Friday, May 28, 2010

Objective of a Firm

Conventional theory of firm assumes profit maximization is the sole objective of business firms. But recent researches on this issue reveal that the objectives the firms pursue are more than one. Some important objectives, other than profit maximization are:
(a) Maximization of the sales revenue

(b) Maximization of firm’s growth rate

(c) Maximization of Managers utility function

(d) Making satisfactory rate of Profit

(e) Long run Survival of the firm

(f) Entry-prevention and risk-avoidance

Optimization theories:
Profit Business Objectives:

Profit means different things to different people. To an accountant “Profit” means the excess of revenue over all paid out costs including both manufacturing and overhead expenses. For all practical purpose, profit or business income means profit in accounting sense plus non-allowable expenses.
Economist’s concept of profit is of “Pure Profit” called ‘economic profit’ or “Just profit”. Pure profit is a return over and above opportunity cost, i. e. the income that a businessman might expect from the second best alternatives use of his resources
Sales maximization
1.      Baumol's model of sales maximization/ Sales Revenue Maximization: 
According to Baumol, every business firm aims at maximization it sales revenue (price x quantity0 rather than its profit. Hence his hypothesis has come to be known as sales maximization theory & revenue maximization theory. According to baumol, sales have become an end by themselves and accordingly sales maximization has become the ultimate objective ofthe firm. Hence, the management of a firm directs its energies in promoting and maximizing itssales revenue instead of profit.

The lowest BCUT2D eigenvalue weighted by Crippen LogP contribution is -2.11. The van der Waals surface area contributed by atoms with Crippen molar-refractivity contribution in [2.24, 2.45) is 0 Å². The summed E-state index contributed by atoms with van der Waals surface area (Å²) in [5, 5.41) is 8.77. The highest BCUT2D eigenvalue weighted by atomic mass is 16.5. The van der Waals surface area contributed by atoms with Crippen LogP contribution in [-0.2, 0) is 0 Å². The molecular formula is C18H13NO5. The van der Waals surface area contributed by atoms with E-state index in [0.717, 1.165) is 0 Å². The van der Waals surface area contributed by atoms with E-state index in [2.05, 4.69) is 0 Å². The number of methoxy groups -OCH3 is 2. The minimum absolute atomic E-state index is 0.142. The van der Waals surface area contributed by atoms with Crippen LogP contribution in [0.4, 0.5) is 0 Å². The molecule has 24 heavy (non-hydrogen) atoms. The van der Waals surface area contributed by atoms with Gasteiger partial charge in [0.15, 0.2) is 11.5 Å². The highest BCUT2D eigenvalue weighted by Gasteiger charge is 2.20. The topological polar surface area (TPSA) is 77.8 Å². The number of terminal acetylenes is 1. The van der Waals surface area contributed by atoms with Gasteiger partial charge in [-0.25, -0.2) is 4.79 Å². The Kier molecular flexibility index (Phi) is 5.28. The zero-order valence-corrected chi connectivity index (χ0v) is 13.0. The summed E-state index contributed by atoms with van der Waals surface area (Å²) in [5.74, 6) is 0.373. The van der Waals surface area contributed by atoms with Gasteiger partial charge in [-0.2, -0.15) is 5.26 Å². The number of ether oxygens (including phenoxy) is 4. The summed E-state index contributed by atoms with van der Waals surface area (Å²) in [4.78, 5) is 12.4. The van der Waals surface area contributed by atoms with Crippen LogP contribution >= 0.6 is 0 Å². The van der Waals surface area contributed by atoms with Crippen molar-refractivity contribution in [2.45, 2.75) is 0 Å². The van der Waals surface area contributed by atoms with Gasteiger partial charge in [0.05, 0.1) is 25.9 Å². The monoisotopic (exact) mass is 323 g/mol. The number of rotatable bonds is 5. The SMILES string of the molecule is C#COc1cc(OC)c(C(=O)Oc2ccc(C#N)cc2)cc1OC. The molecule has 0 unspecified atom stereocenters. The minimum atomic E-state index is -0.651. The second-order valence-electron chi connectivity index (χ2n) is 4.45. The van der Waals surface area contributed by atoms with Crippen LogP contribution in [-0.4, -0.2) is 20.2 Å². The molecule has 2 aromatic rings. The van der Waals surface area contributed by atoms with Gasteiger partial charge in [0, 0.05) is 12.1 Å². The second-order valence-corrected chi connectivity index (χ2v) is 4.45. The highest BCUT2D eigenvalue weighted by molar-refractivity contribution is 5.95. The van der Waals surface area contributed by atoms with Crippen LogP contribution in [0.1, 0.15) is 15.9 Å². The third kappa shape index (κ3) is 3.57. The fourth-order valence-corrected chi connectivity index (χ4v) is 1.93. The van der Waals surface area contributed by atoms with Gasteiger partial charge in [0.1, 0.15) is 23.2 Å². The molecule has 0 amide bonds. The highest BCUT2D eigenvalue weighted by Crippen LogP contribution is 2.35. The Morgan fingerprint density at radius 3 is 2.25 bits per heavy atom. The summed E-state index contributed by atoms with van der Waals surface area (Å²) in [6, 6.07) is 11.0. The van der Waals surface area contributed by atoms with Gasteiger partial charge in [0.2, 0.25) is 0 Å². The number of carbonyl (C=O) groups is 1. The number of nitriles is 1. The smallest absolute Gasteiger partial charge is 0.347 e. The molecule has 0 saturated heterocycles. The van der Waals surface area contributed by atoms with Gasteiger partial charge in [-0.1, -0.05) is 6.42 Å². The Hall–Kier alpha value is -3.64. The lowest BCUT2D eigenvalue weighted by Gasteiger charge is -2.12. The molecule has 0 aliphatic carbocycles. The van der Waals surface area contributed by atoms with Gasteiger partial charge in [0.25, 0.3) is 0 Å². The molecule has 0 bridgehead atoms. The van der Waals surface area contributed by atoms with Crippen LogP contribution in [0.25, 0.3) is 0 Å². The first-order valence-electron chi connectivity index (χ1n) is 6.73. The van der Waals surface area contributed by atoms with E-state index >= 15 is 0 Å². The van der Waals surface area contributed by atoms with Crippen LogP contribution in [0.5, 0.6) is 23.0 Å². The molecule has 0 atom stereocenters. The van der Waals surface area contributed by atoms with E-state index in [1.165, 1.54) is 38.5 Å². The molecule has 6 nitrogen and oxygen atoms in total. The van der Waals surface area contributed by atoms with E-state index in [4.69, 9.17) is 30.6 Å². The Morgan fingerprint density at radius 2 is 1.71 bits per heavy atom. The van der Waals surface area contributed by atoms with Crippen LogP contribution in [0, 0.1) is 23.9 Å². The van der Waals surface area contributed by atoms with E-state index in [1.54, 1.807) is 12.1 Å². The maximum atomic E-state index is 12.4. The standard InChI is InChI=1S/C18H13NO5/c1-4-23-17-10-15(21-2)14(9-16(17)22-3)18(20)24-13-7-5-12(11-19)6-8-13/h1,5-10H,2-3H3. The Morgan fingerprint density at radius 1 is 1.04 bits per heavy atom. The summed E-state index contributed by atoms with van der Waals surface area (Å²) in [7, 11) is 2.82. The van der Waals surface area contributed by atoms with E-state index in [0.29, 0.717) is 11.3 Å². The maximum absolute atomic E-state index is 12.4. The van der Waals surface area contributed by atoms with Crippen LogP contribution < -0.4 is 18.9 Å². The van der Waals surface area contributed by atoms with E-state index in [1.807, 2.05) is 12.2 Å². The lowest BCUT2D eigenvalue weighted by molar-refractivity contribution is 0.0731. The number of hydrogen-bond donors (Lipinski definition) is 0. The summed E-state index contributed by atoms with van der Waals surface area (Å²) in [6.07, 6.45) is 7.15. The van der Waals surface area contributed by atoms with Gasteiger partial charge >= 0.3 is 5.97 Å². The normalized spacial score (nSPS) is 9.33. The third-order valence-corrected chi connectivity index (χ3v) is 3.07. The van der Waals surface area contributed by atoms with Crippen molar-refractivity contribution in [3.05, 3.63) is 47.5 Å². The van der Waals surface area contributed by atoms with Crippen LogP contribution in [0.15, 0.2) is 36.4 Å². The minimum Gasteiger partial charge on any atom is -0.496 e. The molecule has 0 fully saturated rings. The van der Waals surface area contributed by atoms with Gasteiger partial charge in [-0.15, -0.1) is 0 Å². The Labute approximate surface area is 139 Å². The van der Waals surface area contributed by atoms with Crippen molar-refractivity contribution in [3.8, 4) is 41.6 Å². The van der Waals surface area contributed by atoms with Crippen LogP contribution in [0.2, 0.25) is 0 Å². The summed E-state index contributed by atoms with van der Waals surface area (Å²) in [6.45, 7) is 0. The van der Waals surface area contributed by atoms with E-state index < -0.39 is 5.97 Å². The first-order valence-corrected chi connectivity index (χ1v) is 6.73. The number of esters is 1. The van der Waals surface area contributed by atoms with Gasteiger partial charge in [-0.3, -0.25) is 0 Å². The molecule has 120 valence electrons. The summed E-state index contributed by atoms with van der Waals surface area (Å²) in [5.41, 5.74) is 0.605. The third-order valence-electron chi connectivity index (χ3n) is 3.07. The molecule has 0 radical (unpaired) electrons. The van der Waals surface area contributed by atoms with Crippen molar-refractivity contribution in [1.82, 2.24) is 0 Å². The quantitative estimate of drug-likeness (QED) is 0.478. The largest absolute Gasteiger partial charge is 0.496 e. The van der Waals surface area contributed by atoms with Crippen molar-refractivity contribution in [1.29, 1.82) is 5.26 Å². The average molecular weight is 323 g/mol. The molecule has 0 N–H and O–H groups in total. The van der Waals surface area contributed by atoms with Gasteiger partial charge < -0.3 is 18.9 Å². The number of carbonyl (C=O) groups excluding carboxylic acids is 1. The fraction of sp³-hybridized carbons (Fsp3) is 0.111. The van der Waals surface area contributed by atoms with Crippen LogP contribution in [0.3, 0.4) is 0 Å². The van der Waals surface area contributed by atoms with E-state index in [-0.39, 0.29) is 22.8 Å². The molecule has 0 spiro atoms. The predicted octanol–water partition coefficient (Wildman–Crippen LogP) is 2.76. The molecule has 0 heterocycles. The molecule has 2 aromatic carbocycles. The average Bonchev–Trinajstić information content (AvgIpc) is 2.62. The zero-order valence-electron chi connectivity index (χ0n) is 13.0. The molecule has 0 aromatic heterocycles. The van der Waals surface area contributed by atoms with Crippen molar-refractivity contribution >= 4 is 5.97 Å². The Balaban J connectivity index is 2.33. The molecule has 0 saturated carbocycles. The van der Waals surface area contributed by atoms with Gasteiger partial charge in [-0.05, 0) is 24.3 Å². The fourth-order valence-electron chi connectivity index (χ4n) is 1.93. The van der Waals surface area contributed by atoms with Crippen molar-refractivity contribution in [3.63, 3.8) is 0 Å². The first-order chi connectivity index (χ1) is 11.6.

The goal of sales maximization is explained by the management’s desire to maintain the firm’s competitive position, which is dependent to a large extent on its size. Unlike the shareholderswho are interested in profit, the management is interested in sales revenue, either because largesales revenue is a matter of prestige or because its remuneration is often related to the size ofthe firm’s operations than to its profits. Baumol, however does not ignore the cost of production which has to be covered and also a margin of profit. In fact, he advocates the adoption of a price, which will cover the cost and also will yield a minimum rate of profits. That is, while the firm is maximizing its revenue from sales, it should also “enough or more than enough profits” to keep the shareholders satisfied. According to Baumol the typical digopolists objective can usually be characterized approximately as sales maximization output does not yield adequate profit, the firm will have to choose that output which will yield adequate profit even through it may not achieve sales maximization.
Sales Revenue Maximisation:   The reason behind sales revenue maximisation objectives is the Dichotomy between ownership & management in large business corporations. This Dichotomy gives managers an opportunity to set their goal other than profits maximisation goal, which most-owner businessman pursue. Given the opportunity, managers choose to maximize their own utility function. The most plausible factor in manager’s utility functions is maximisation of the sales revenue.

The factors, which explain the pursuance of this goal by the managers are following:.
  • First: Salary and others earnings of managers are more closely related to sales revenuethan to profits
  • Second: Banks and financial corporations look at sales revenue while financing the corporation.
  • Third: Trend in sales revenue is a readily available indicator of the performance of the firm.

2.     Marris’s model of managerial enterprise